Internal tandem duplication (ITD) at the JMD and TKD of FLT3 occurs in 30% of human acute myeloid leukemia (AML) and is associated with inferior clinical prognosis. Single-base mutations at TKD occur in 5% of cases whose prognostic significance is less clear.22 These gain-of-function changes resulted in constitutive activation of FLT3 and downstream effectors including signal transducer and activator of transcription 5 (STAT5),23 AKT,24 and extracellular signal-regulated kinase (ERK).25 Newer tyrosine kinase inhibitors (TKIs) including sorafenib and AC220 were effective in inducing remission. However, the effects were transient and emergence of mutant clones, particularly at the residue 835 of the TKD, where aspartate was replaced by tyrosine (D835Y) hence conferring resistance to TKI, was common,26,27 suggesting that the targets are likely to be evolving28 and that a robust platform and animal model to identify more effective and personalized TKI in real time is needed.
We made use of the zebrafish model to examine the role of flt3 in primitive and definitive hematopoiesis during embryonic development and validate a novel zebrafish model overexpressing human FLT3-ITD and FLT3-TKD with a view of developing a whole-organism platform for personalizing TKI treatment of AML.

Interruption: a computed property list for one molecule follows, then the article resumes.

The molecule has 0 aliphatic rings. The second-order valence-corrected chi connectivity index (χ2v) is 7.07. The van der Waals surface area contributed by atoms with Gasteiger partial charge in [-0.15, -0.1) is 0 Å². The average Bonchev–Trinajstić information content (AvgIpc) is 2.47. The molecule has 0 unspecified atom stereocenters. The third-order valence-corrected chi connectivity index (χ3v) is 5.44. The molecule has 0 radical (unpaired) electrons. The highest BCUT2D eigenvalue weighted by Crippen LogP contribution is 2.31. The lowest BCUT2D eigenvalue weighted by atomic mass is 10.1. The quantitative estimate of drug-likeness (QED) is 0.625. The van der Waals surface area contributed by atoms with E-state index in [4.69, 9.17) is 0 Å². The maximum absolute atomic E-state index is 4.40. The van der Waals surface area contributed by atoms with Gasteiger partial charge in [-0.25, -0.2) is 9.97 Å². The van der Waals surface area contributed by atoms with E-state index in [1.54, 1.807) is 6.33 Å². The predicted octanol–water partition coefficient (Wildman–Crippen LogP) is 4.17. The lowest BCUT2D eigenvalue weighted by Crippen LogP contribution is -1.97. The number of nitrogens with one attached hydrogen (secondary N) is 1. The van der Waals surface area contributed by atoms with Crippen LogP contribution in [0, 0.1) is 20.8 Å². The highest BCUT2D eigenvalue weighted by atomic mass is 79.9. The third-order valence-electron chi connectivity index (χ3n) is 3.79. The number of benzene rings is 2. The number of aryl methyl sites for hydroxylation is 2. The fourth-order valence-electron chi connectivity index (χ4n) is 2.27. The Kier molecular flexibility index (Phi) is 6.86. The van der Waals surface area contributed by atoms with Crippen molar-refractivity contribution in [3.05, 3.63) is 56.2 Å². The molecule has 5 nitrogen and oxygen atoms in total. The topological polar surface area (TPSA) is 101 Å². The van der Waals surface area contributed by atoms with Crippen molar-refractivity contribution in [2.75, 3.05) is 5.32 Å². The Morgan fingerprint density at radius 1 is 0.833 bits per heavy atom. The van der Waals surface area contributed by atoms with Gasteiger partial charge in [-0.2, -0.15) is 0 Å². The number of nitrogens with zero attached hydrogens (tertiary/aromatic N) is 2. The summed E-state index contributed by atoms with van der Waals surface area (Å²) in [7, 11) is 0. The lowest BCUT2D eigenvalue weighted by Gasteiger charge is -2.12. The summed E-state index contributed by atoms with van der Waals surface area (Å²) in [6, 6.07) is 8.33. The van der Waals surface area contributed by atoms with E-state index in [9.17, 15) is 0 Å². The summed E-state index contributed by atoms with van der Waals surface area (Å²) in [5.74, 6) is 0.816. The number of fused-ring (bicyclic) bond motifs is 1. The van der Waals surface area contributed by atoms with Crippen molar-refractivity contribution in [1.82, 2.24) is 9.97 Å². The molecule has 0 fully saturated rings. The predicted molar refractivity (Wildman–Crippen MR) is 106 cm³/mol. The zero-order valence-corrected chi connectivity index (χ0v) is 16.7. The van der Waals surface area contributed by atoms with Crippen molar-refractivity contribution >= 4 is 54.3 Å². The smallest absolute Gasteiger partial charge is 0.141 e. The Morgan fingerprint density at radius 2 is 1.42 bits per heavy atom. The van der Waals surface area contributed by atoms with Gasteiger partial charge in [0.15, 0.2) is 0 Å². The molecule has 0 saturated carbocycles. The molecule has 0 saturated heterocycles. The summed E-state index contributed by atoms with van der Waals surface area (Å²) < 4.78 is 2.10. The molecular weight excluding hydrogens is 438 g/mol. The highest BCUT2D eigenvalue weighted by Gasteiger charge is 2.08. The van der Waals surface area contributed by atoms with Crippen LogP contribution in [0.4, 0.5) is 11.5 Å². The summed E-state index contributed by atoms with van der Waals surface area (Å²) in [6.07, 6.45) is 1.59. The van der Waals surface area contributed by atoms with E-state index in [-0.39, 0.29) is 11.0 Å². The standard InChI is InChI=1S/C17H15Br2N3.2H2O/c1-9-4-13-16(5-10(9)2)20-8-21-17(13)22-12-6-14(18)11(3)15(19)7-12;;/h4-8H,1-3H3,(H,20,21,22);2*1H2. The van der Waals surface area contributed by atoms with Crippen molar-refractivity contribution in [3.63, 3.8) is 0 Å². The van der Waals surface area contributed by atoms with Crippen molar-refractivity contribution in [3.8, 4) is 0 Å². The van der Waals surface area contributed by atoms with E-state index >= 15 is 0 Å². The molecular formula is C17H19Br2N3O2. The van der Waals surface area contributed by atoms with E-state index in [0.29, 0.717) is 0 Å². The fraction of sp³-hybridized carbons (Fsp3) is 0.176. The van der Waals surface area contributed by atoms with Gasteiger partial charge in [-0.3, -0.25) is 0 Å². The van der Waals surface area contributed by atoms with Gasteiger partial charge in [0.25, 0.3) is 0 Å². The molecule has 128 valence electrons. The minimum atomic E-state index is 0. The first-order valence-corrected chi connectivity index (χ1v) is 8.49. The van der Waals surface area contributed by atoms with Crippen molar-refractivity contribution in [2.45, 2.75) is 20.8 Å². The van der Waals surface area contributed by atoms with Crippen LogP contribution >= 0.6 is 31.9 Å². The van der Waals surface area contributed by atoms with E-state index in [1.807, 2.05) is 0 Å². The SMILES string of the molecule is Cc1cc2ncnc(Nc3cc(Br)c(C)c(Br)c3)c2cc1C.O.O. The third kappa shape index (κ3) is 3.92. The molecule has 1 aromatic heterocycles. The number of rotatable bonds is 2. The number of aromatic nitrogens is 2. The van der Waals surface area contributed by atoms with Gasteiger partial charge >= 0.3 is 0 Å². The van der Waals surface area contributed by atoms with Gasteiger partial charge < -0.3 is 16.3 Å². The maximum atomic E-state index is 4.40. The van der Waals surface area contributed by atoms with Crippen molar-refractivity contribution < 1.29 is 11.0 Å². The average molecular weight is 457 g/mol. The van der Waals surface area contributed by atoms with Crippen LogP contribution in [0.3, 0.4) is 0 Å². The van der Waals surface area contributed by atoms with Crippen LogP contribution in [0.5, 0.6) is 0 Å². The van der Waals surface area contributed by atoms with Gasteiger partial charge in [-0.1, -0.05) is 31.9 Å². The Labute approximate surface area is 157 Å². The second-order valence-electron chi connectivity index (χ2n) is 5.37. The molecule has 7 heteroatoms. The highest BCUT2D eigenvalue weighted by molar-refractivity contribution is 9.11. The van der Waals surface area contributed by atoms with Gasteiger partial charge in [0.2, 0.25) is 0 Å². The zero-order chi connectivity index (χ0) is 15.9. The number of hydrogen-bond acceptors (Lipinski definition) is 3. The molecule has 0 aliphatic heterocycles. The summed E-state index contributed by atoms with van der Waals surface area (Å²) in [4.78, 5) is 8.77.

Materials and methods
Zebrafish maintenance and embryo collection
Cloning of zebrafish flt3 gene
Total RNA was extracted (TRIzol; Invitrogen) from AB zebrafish embryos at 1 day postfertilization (dpf), and reverse transcribed into complementary DNA (cDNA) (SuperScript II Reverse Transcriptase; Invitrogen). A pair of primers (supplemental Table 1, see supplemental Data available on the Blood Web site) was designed to amplify the coding sequence of flt3 sequence by polymerase chain reaction (PCR) using Ex-Taq DNA polymerase (TaKaRa Biotechnology), cloned into pBluescript II SK(+) vector by EcoRI and BamHI and bidirectionally sequenced (Techdragon Limited, for all sequencing in this study) by primer walking (supplemental Table 1).
MO-mediated flt3 gene knockdown